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    I don't think that putting a station in between Central & Moorfields is feasible. They are only 2 mins apart as it is.
    Perhaps enlarging Central would be the best option here - actually, sod it - the whole thing needs a rebuild.

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    Senior Member Waterways's Avatar
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    Quote Originally Posted by Scouseinmanc View Post
    I don't think that putting a station in between Central & Moorfields is feasible. They are only 2 mins apart as it is.
    In London stations are very close in the City. It is feasible as it was previously proposed, but silly trams meant it was cancelled.
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    canals to view its modern museum describing
    how it once was?


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    Quote Originally Posted by Waterways View Post
    In London stations are very close in the City. It is feasible as it was previously proposed, but silly trams meant it was cancelled.
    But central London is huge & actually warrants so many stations & them being close together. Liverpool city centre is tiny in comparison, so I really don't see the need myself.
    Although I would like to see a new station round the St James area, serving Upper Parliment St / Park Road & perhaps another in between Moorfields & Sandhills, serving Vauxhall & the waterloo Dock complex.

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    Quote Originally Posted by Scouseinmanc View Post
    But central London is huge & actually warrants so many stations & them being close together. Liverpool city centre is tiny in comparison, so I really don't see the need myself.

    Aye, what's wrong with Shanks's pony? An able person can walk round central Liverpool in a relatively short time.

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    Quote Originally Posted by Scouseinmanc View Post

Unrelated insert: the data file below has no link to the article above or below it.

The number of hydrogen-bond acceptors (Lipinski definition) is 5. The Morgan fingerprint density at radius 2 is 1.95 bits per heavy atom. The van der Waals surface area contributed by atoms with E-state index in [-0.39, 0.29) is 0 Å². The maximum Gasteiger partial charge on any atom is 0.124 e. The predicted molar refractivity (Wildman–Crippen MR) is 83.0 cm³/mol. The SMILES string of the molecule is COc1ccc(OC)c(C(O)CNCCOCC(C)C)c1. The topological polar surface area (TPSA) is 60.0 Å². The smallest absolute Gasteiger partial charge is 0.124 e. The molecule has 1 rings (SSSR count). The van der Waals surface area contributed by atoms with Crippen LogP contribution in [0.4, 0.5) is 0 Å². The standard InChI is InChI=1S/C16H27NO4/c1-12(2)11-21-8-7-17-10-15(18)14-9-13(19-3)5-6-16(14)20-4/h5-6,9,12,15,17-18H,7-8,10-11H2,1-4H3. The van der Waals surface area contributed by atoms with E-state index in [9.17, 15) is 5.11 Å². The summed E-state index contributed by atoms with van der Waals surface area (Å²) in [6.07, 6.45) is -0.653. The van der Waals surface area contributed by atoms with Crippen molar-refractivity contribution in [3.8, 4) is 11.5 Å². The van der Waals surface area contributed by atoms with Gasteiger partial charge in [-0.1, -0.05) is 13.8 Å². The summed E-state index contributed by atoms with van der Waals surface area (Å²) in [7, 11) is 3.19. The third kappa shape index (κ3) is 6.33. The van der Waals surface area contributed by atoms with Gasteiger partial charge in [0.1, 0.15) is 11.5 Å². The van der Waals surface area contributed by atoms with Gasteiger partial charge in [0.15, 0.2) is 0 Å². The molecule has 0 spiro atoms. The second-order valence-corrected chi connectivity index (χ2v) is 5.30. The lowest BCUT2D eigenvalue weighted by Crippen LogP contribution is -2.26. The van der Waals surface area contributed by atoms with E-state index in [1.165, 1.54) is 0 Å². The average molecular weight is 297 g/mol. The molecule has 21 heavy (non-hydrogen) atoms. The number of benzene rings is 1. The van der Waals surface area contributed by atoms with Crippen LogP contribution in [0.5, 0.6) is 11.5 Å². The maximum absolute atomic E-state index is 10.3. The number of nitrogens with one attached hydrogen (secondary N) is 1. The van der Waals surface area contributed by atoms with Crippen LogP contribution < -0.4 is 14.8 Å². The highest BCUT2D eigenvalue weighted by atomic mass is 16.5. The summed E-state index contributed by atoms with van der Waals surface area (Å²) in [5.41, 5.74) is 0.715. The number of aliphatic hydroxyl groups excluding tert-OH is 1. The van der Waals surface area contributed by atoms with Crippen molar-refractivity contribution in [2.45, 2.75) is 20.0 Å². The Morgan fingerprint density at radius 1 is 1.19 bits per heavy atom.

But central London is huge & actually warrants so many stations & them being close together. Liverpool city centre is tiny in comparison, so I really don't see the need myself.
    You have missed it. In areas of high passenger congestion it is needed irrespective of overall city size. In the City of London on the same road they are only a few hundred yards apart.

    Church St, Liverpool One and around is an area much like parts of London in traffic use.

    In Paris the stations are so close, you can see other stations looking down the tunnel. I once counted 4 stations. They use the Metro like bus stops.

    Although I would like to see a new station round the St James area, serving Upper Parliment St / Park Road & perhaps another in between Moorfields & Sandhills, serving Vauxhall & the waterloo Dock complex.
    St. James' is waiting and there, and earmarked for opening one day. When the area becomes more built up then it will open.

    Also, Waterloo Dock, at the end of the Waterloo Tunnel and Northern Line is a prime candidate.
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    Deprived of its unique dockland waters Liverpool
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    tourist. Would we visit a modernised Venice of filled in
    canals to view its modern museum describing
    how it once was?


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    Quote Originally Posted by ChrisGeorge View Post
    Aye, what's wrong with Shanks's pony? An able person can walk round central Liverpool in a relatively short time.

    Chris
    The idea is to get those out of town or on the outskirts right to where they want to be. No one wants to carry lots of shopping bags a long way, but if a station is right there...
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    To avoid any confusion, any new station would be to REPLACE Liverpool Central, not in addition to it.

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    Senior Member Waterways's Avatar
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    Quote Originally Posted by robt View Post
    To avoid any confusion, any new station would be to REPLACE Liverpool Central, not in addition to it.
    The station on the Northern Line at Paradise St was an extra station.
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    canals to view its modern museum describing
    how it once was?


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    Quote Originally Posted by Waterways View Post
    The station on the Northern Line at Paradise St was an extra station.
    But this one is not.

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    Talk of replacing is Central is just ridiculous. Its location is still great, after all the developments that have taken place over the last few decades, its location is still important.
    It really isn't that far from Liverpool One, its ideal for Bold Street and the surrounding shops and nightlife, good for students of the Community Colleges and some university buildings such as John Foster, but not great.
    The station simply needs redevelopment. How they go about doing that is their job -but they're probably too lazy to study this. The land above Central, which is still lying derelict, but has potential redevelopment plans, will allow major redevelopment to take place. This should happen sooner rather than later, as that land has been eyed up for a number of years by developers.